A Nation is bound to God by a covenant.
After the deliverance from Egypt, Isreal wanders in the wilderness for forty years before she is ready to enter the promised land (a great tract of land from the Jordan to the Mediterranean Sea), 'a land flowing with milk and honey.' But in advance of entering the land, they were led by Moses to the foot of Mount Sinai where God gave Moses his covenant law. Here is where Israel must pledge allegience to be loyal to YHWH throughout all generations. If they obeyed the voice and law of God, they would experience prosperity and wellbeing. If they disobeyed, they would experience God's chastening hand. The ultimate chastening would be exile, violent removal from the land of promise. God's law was a codified instructional wisdom that told them how to live in love with God and each other. If they as a society followed that wisdom, all would to well. If they forgot the principles of love and respect for all members of their society, disaster would come. If disaster would come---and indeed it would---they would only be restored to their promised land through repentance and renewal of heart.

A nation is punished.
The first few years in the land were difficult and challenging, but they were years were they were preserved through God's faithfulness. Enemies often attacked them. Often they lapsed in their faithfulness. There were cycles of obedience, followed by disobedience, followed by repentance, followed by deliverance. There was even the choice to move to a dynastic governance where a king and his royal family would lead, guide, and protect Israel. Often, this kingship was a mixed blessing. The royal family had their own problems. Eventually Israel split apart and rival thrones and separate governments were erected. But ultimately each nation continued to crumble internally as social injustice and idolatry increased. Both nations were carried into exile--a reminder of infidelity to God.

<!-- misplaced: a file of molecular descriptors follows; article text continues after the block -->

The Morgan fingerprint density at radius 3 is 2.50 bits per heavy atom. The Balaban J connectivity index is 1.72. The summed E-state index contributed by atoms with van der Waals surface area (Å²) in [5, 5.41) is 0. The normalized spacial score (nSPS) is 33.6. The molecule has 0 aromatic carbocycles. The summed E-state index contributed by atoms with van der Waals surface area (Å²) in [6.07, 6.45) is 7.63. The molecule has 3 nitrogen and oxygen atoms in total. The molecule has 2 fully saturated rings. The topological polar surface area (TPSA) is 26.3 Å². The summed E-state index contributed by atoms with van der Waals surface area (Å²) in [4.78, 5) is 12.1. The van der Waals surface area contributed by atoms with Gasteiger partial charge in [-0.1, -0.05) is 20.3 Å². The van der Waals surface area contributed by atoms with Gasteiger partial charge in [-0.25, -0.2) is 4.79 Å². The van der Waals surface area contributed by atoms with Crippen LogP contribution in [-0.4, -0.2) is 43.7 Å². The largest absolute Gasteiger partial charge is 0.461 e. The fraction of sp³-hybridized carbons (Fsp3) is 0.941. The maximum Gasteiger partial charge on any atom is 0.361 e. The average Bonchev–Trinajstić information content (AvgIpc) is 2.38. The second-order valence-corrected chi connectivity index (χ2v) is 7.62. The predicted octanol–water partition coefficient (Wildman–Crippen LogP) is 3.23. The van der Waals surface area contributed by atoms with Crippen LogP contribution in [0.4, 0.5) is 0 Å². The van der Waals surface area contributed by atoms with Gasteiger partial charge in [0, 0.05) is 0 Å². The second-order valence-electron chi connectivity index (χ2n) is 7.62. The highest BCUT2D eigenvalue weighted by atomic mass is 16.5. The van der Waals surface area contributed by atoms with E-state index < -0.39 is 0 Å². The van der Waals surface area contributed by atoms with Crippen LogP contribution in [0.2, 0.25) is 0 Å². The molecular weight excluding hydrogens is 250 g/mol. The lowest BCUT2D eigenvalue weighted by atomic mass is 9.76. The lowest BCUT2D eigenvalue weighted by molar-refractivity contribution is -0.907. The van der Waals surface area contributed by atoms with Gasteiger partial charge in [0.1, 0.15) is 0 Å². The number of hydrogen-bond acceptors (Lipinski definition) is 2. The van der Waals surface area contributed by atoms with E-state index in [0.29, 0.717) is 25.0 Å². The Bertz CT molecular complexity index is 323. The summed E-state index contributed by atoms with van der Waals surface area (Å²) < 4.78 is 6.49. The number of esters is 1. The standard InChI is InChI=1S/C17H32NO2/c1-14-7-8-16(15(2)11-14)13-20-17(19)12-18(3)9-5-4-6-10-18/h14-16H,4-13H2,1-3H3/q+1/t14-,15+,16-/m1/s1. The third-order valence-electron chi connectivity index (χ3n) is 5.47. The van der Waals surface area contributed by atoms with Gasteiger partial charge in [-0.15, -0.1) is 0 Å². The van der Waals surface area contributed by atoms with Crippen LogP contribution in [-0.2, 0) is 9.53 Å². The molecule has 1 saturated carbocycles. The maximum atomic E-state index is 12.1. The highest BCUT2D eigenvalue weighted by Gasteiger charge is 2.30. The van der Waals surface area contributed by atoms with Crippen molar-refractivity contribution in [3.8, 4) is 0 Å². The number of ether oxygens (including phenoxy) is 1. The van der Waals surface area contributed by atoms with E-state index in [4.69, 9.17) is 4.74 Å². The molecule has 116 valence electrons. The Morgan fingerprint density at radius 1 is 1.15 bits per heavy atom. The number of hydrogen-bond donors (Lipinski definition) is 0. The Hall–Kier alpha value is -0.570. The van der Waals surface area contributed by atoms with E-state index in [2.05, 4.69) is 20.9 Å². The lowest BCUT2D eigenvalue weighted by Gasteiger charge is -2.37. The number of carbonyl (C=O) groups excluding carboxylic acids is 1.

A nation waiting for the future.
As Israel's political place in the land evaporated, there were various prophets sent by YHWH to create a new vision for the future. The themes of those visions were various, but centered on the hope of 'return from exile.' Though, there would continue to be ups and downs, ultimately God would again deliver Israel from her bondage to the pagan nations. Israel was in exile, but her there were various signposts placed alongside them, prophets who pointed the way forward. There was still the need for Israel to be the light to the nation. Yet, now they too were part of the dark problem of the world. They had become just like the other nations. God would have to do what only he could do. He must once again, act like the God of the exodus. He must defeat their enemies, restore them to the land. Only then, could the rest of the rest of the world benefit from her original vocation to restore the nations to God. Only when Israel was like a faithful Son could God use them. Only when they were resurrected to a new life in the world, would they become the means of salvation to all mankind.

The history of Israel is shaped by a pattern of death and resurrection.
In a nutshell, this is the Old Testament story. Promise, exodus, covenant, disobedience, and hope for future release from exile. These are the historical themes that unite the narrative. Pressed upon the story of Israel are the dual themes of exile and restoration, or as the prophets stated it, death and resurrection. The Old Testament is an incomplete story. It awaited a final chapter. It ends in exile, it looks forward to deliverance and salvation. It ends in a curse, it looks forward to a blessing.